Waking From Sleep: The Causes of Higher States of Consciousness
By STEVE TAYLOR—
Higher states of consciousness (HSCs) – or awakening experiences, as I prefer to call them – are moments of revelation, when we perceive reality at a heightened intensity. The world around us comes to life, and is filled with an atmosphere of harmony and meaning. A spirit-force seems to pervade all things, and the spaces between them, bringing everything into oneness.
We experience ourselves as part of this oneness too, and feel ecstatic or serene. At the highest intensity of awakening, we might feel that we’ve become one with the universe, and attain a state of complete fullness and perfection. The whole material world may dissolve away, into an ocean of spiritual radiance.
These experiences are sometimes associated with meditation, nature or psychedelic drugs, but what exactly is it that causes them? Why is it that the limits of our normal consciousness sometimes fall away, giving us access to a world of is-ness, beauty and meaning which is normally hidden from us?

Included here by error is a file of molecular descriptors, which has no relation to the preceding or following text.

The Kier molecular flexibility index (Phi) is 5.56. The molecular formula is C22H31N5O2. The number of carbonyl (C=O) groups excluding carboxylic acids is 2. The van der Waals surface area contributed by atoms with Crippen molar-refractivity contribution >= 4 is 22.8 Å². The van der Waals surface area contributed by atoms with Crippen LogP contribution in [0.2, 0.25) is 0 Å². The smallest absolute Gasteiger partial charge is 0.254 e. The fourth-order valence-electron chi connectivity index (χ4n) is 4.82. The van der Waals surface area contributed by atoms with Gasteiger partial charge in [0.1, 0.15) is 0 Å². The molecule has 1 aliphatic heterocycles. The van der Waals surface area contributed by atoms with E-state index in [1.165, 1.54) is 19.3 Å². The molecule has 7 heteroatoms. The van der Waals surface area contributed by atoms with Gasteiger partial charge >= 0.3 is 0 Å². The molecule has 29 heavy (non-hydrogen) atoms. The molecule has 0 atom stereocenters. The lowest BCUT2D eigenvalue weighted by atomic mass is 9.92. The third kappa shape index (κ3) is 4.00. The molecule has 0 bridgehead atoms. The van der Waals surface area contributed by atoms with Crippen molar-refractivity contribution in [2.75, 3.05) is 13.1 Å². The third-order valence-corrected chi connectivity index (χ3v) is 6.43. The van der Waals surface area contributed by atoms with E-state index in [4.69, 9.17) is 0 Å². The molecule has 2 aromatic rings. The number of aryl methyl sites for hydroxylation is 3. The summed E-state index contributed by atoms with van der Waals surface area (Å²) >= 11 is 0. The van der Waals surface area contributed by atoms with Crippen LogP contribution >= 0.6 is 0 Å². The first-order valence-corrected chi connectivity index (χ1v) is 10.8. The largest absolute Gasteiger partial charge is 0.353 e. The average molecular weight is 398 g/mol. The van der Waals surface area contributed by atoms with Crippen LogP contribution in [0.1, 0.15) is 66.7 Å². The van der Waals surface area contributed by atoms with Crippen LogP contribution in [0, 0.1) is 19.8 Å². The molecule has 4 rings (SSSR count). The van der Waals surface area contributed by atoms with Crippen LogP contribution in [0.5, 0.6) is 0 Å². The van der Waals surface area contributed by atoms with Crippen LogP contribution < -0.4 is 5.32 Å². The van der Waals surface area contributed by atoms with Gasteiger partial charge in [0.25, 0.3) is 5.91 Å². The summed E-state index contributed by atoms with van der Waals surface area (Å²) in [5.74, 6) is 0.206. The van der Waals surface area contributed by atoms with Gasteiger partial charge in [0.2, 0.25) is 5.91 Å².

Neuroscientists generally believe that HSCs are caused by changes in brain activity. However, just because HSCs or awakening experiences appear to be associated with certain brain states, it doesn’t necessarily mean that the brain states produce the experiences. It could be the other way round – increased electrical activity in the frontal lobes, or less activity in the posterior superior parietal lobe, could just as easily be the result of higher states of consciousness rather than causes of them. These scientists may only be looking at the ‘footprints’ of the experiences, rather than the cause of them.
My view is that there are two basic types of awakening experiences, which have two distinct causes. The first type are wild, ecstatic experiences that happen when the normal homeostasis of our brain and bodies is disrupted. This is a ‘loophole’ which human beings have made use of throughout history. This is why there has always been a link between fasting and spirituality, for example. A prolonged lack of food appears to make the hold which ordinary consciousness has over us looser, and bring us closer to an awakened vision of the world. Fasting puts us ‘out of homeostasis’ by causing physiological changes, such as a lower level of blood glucose, higher levels of insulin and a lower body temperature.